The pattern of spending by type of service is different for beneficiaries under age 65 with disabilities than for those over age 65. On average, beneficiaries under age 65 have higher per capita spending for drugs covered under Part D and for inpatient and outpatient services, but lower spending on post-acute and hospice care than beneficiaries over age 65.
- In 2014, average Medicare per capita spending on outpatient Part D prescription drugs was more than three times larger for beneficiaries under age 65 ($3,817) than for those over age 65 ($1,159).10 Part B drug spending, however, was somewhat lower among those under age 65 ($287) than those over age 65 ($360). (Figure 3; Table 1) The pattern of much higher Part D drug spending but somewhat lower Part B drug spending by beneficiaries under age 65 compared to those over age 65 could be because a considerable share of total Part B drug spending is for drugs used to treat cancer and its side effects,11 which may be more likely to be used by older beneficiaries.12
- Medicare per capita spending on hospital inpatient and outpatient services was higher among beneficiaries under age 65 ($3,781 and $2,203, respectively) than among older beneficiaries ($3,092 and $1,448) in 2014.
- Conversely, average Medicare per capita spending for post-acute care (skilled nursing facility and home health services) was half as much for younger beneficiaries with disabilities than for those over age 65 in 2014 ($690 versus $1,324). Although a similar share of both groups of beneficiaries used inpatient services in 2014, smaller shares of beneficiaries under age 65 used post-acute care services than those over age 65.13
- Similarly, average Medicare per capita spending on hospice care was considerably lower for beneficiaries under age 65 than those over age 65 ($85 versus $333). This is partly because the death rate is lower among beneficiaries under age 65 than among those over age 65,14 and because roughly half as many younger Medicare beneficiaries who died in 2014 used hospice services than older beneficiaries who died that year.15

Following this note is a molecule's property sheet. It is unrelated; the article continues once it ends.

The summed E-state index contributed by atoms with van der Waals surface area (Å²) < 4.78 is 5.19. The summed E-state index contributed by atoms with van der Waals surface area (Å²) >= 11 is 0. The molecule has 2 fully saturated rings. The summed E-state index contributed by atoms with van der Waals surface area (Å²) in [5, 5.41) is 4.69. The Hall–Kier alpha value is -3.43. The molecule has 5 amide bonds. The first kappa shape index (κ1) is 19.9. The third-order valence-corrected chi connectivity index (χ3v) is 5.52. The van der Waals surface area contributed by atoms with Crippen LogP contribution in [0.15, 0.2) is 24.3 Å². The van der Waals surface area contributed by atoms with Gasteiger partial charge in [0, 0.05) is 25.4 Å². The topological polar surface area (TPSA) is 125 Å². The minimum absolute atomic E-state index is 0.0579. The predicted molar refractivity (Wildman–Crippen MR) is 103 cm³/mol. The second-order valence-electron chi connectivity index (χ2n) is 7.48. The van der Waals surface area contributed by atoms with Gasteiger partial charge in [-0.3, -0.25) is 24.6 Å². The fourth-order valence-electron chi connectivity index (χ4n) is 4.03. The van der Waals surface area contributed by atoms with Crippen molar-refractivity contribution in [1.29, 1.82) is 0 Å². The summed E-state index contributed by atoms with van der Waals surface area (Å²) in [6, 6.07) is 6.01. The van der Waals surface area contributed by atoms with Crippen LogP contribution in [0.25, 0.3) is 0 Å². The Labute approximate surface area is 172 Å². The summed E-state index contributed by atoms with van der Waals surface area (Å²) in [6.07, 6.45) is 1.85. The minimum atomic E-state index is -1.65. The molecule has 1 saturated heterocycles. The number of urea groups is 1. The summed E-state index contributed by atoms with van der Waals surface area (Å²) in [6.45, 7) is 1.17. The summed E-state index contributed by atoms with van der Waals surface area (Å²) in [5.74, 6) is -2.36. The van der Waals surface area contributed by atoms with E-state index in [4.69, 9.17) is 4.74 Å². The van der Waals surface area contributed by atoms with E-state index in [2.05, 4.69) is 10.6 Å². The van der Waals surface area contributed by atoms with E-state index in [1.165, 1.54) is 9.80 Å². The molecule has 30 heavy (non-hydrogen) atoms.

Part D prescription drug spending accounts for a much larger share of total spending for beneficiaries under age 65 than older beneficiaries, while post-acute care spending accounts for a larger share of spending among beneficiaries over age 65.
- Part D drug spending accounted for 29% of per capita spending among beneficiaries younger than age 65 in 2014, but just 12% of per capita spending for beneficiaries over age 65. (Figure 4; Table 1)
- Post-acute care services (skilled nursing facility and home health services) comprised a much smaller share of total per capita spending for beneficiaries under age 65 than those over age 65 (5% versus 13%).
- Inpatient and outpatient services accounted for similar shares of per capita spending in 2014 for both beneficiaries under age 65 (29% and 17%, respectively) and those over age 65 (31% and 15%, respectively).
Among beneficiaries under age 65, Medicare per capita spending increases with age until beneficiaries reach their 40s and then generally levels off.
- In 2014, average per capita Medicare spending increased from $7,918 for 25 year-olds to $11,834 for 35 year-olds to $13,578 for 45 year-olds, leveling off at around that amount for beneficiaries between the ages of 45 and 64. (Figure 5; Table 1)
- Both in dollar amounts and as a share of total spending, Medicare per capita spending for inpatient, outpatient, and physician services is similar at different ages among beneficiaries younger than age 65, while per capita Part D prescription drug spending increases modestly but then declines as beneficiaries age. (Figures 6 and 7)